Caps' start isn't horrible, just normal

Phil Jackman

November 02, 1993|By Phil Jackman

Reading Time: Two Minutes

For you folks lamenting the horrible start of the Washington Capitals, be advised that heading into Friday night's home game against Vancouver, the team is enjoying its fifth-best start in history (20 years) with its 6-7 mark.

* Earl Banks was the kind of guy who made an immediate and lasting impression when you met him. First off, there was the physical presence, the man resembling a couple of granite blocks lashed together. He had huge, smiling eyes behind those thick glasses, and his voice seemed to rumble up from the bowels of the earth.

The Hall of Fame coach of Morgan State, who was laid to rest yesterday, was so solid and dependable it rubbed off on those around him. He led by superb example and didn't just demonstrate for change, he caused it.

"The game," he used to say about football, "is blocking, tackling and running." Reminded that the pass was here to stay, he'd relent: "Yeah, that too, I guess."

Back in the mid-'60s, Maryland and Navy had pretty good teams, but far and away the best football hereabout was conducted during the week out on Hillen Road. Banks' teams in that era were so rugged, it hurt to watch them practice. His nickname, Papa Bear, said it all.

* You know your college football, buddy, if you can recall the last time a team was so dominantly entrenched at the top of the national polls as Florida State is presently. The 8-0 Seminoles, who visit 1-7 Maryland Saturday (noon), have posted four shutouts and allowed just five touchdowns in eight games . . . and they're an offensive team!

FSU has exceeded 50 points three times while averaging 44 per outing, its top five rushers have averaged 6.5 yards per carry on 300 trips and the likely Heisman Trophy winner, QB Charlie Ward, is completing passes at a 70 percent clip. Terps coach Mark Duffner isn't kidding when he quips, "To even begin to handle these guys, you'd like to have 15 players out there on defense."

Incidentally, the Seminoles have tied the record for consecutive victories in the ACC with 15, and a conservative estimate is that mark may be extended to 40 or so before it's over.

* What do you do with a fighter who has decent boxing skills, a couple of good if overrated punches in his arsenal and first-class marketability, but absolutely no ability to take a punch?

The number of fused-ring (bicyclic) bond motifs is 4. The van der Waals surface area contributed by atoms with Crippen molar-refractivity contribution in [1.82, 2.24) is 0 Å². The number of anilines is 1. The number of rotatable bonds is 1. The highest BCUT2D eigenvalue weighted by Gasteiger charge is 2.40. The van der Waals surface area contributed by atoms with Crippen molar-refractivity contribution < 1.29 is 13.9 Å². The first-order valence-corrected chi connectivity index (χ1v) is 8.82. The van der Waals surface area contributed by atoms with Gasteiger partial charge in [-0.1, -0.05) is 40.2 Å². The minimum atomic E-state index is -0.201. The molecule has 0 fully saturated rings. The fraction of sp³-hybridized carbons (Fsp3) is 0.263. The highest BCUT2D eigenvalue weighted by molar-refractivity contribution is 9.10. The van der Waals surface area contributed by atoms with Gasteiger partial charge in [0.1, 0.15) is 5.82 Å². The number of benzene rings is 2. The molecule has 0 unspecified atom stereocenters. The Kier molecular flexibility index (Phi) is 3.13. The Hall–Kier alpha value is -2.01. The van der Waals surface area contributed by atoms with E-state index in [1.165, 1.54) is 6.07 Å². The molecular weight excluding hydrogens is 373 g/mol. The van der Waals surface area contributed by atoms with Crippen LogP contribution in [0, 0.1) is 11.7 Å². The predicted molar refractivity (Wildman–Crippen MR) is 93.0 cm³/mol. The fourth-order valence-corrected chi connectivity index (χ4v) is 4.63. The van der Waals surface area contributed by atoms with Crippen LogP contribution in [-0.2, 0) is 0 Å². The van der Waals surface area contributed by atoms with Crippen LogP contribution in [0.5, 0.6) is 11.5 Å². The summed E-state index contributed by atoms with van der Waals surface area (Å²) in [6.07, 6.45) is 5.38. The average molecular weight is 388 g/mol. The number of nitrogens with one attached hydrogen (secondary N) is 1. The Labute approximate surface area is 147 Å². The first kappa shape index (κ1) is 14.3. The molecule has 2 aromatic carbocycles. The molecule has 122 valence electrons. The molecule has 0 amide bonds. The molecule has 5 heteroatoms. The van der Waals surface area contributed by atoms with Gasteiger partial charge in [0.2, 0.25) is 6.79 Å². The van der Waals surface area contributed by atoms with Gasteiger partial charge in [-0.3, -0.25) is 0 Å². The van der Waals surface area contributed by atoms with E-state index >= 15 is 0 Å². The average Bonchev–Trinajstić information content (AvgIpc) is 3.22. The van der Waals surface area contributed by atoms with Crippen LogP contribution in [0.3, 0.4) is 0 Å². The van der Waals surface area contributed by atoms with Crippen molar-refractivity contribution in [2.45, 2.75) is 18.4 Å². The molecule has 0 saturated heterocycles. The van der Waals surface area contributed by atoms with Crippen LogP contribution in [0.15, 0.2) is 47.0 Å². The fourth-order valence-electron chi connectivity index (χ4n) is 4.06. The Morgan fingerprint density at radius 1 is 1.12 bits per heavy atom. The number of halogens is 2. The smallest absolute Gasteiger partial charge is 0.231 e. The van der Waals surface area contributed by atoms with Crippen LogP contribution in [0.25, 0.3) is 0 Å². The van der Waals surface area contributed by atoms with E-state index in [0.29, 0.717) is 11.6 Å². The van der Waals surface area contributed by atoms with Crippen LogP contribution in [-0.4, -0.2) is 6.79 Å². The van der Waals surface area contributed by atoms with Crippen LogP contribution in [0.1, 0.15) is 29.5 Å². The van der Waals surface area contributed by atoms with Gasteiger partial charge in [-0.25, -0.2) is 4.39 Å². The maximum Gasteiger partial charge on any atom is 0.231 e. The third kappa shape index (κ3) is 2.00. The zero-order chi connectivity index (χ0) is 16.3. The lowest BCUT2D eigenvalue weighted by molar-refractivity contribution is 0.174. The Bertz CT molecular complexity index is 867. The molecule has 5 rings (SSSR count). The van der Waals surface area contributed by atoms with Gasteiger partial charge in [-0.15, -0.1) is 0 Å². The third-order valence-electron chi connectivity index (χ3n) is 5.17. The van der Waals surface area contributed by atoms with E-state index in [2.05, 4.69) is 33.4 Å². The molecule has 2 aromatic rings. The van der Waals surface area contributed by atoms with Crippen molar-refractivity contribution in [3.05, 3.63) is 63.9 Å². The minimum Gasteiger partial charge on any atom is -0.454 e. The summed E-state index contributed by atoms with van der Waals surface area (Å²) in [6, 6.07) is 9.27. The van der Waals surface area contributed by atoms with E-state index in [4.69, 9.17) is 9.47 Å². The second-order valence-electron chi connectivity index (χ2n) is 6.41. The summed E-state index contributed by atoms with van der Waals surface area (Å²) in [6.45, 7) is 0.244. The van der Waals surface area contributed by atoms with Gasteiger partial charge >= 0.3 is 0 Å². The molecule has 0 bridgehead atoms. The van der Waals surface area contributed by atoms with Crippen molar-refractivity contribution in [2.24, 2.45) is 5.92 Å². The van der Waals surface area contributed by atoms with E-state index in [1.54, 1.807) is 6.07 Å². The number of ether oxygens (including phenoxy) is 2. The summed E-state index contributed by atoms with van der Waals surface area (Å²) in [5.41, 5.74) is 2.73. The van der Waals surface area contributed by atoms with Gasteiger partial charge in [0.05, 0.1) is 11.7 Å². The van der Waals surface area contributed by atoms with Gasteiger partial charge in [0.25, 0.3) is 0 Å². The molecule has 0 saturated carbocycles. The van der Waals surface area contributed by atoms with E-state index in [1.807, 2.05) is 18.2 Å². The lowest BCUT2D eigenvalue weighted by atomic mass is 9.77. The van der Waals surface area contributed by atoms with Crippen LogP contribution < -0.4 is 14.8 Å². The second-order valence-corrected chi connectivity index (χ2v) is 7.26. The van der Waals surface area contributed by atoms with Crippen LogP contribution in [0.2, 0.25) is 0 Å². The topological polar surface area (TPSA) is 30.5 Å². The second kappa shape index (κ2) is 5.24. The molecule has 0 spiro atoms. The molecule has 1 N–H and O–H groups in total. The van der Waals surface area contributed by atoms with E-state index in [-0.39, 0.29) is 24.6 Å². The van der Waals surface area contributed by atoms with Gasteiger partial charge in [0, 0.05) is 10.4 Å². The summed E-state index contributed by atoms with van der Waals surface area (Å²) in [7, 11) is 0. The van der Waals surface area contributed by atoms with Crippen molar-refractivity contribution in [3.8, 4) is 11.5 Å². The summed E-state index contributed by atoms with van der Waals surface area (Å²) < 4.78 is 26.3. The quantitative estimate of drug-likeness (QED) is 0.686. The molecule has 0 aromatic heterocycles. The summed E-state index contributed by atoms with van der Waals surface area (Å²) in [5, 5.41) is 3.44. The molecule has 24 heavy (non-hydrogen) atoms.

If you come up with something, get in touch with heavyweight Tommy Morrison and the people handling his career. Morrison has won 38 bouts and lost but two, but each time he has been beaten, first by Ray Mercer and during the weekend by Michael Bentt, it has appeared as if Tommy was done as a serious title threat.

He probably could have had Evander Holyfield or Riddick Bowe as an opponent in a big-money go if Mercer hadn't waxed him, and Bentt's first-round destruction cost him a shot at Lennox Lewis' WBC crown and millions.

* Big story in the New York papers detailing how Yankees owner George Steinbrenner lost about $470,000 before lunch the other day when his holdings in American Shipbuilding Corp. took a huge dip on the stock exchange. Big deal. That's actually chump change in baseball, where that's about a month's salary for a guy who has been on the disabled list for six weeks.

* For want of something better to talk about at the Maryland football press luncheon yesterday, several correspondents took to discussing the Terps' prospects in ACC hoops this winter. The conversation didn't last long, Maryland being picked to finish eighth in the conference, same spot they currently hold on the gridiron. There seems to be a trend developing here, maybe even a reverse dynasty.

Meanwhile, on the Big East front, the experts are picking Georgetown to prevail with something to spare with Boston College, Connecticut and Syracuse in a battle for the runner-up spot. Maryland, remember, opens against the Hoyas Nov. 26. Oops!

NCAA champ North Carolina, a decent bet to repeat, sports eight McDonald's All-Americans, same number as the entire Big East Conference.

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